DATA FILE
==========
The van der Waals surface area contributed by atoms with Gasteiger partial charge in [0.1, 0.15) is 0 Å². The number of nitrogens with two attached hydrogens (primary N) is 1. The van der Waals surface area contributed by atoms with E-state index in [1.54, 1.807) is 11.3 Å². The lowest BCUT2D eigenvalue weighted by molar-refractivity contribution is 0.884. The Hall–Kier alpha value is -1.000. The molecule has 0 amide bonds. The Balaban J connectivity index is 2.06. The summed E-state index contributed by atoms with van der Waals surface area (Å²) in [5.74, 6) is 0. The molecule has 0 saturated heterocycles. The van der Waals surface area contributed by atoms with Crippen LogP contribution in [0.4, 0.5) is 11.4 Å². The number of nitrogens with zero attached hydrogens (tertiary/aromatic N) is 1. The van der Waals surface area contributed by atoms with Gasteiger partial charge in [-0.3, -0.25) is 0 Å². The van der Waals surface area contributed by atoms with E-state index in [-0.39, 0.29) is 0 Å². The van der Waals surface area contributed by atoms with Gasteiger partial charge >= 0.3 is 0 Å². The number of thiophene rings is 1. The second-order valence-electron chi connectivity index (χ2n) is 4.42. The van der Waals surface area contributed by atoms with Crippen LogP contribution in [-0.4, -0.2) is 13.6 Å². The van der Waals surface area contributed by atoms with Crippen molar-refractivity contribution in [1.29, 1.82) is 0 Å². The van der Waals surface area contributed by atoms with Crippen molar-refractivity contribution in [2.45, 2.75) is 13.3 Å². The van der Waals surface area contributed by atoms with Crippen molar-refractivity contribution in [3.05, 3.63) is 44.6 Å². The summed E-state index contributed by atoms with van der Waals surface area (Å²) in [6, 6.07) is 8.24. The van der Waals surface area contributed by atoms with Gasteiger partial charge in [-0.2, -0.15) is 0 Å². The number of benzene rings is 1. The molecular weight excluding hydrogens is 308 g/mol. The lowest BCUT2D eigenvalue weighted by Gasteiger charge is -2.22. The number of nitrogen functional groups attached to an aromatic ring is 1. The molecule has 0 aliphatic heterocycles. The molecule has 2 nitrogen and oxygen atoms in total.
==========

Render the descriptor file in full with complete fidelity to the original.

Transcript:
The van der Waals surface area contributed by atoms with Gasteiger partial charge in [0.1, 0.15) is 0 Å². The number of nitrogens with two attached hydrogens (primary N) is 1. The van der Waals surface area contributed by atoms with E-state index in [1.54, 1.807) is 11.3 Å². The lowest BCUT2D eigenvalue weighted by molar-refractivity contribution is 0.884. The Hall–Kier alpha value is -1.000. The molecule has 0 amide bonds. The Balaban J connectivity index is 2.06. The summed E-state index contributed by atoms with van der Waals surface area (Å²) in [5.74, 6) is 0. The molecule has 0 saturated heterocycles. The van der Waals surface area contributed by atoms with Crippen LogP contribution in [0.4, 0.5) is 11.4 Å². The number of nitrogens with zero attached hydrogens (tertiary/aromatic N) is 1. The van der Waals surface area contributed by atoms with Gasteiger partial charge in [-0.3, -0.25) is 0 Å². The van der Waals surface area contributed by atoms with E-state index in [-0.39, 0.29) is 0 Å². The van der Waals surface area contributed by atoms with Gasteiger partial charge >= 0.3 is 0 Å². The number of thiophene rings is 1. The second-order valence-electron chi connectivity index (χ2n) is 4.42. The van der Waals surface area contributed by atoms with Crippen LogP contribution in [-0.4, -0.2) is 13.6 Å². The van der Waals surface area contributed by atoms with Crippen molar-refractivity contribution in [1.29, 1.82) is 0 Å². The van der Waals surface area contributed by atoms with Crippen molar-refractivity contribution in [2.45, 2.75) is 13.3 Å². The van der Waals surface area contributed by atoms with Crippen molar-refractivity contribution in [3.05, 3.63) is 44.6 Å². The summed E-state index contributed by atoms with van der Waals surface area (Å²) in [6, 6.07) is 8.24. The van der Waals surface area contributed by atoms with Gasteiger partial charge in [-0.2, -0.15) is 0 Å². The number of benzene rings is 1. The molecular weight excluding hydrogens is 308 g/mol. The lowest BCUT2D eigenvalue weighted by Gasteiger charge is -2.22. The number of nitrogen functional groups attached to an aromatic ring is 1. The molecule has 0 aliphatic heterocycles. The molecule has 2 nitrogen and oxygen atoms in total.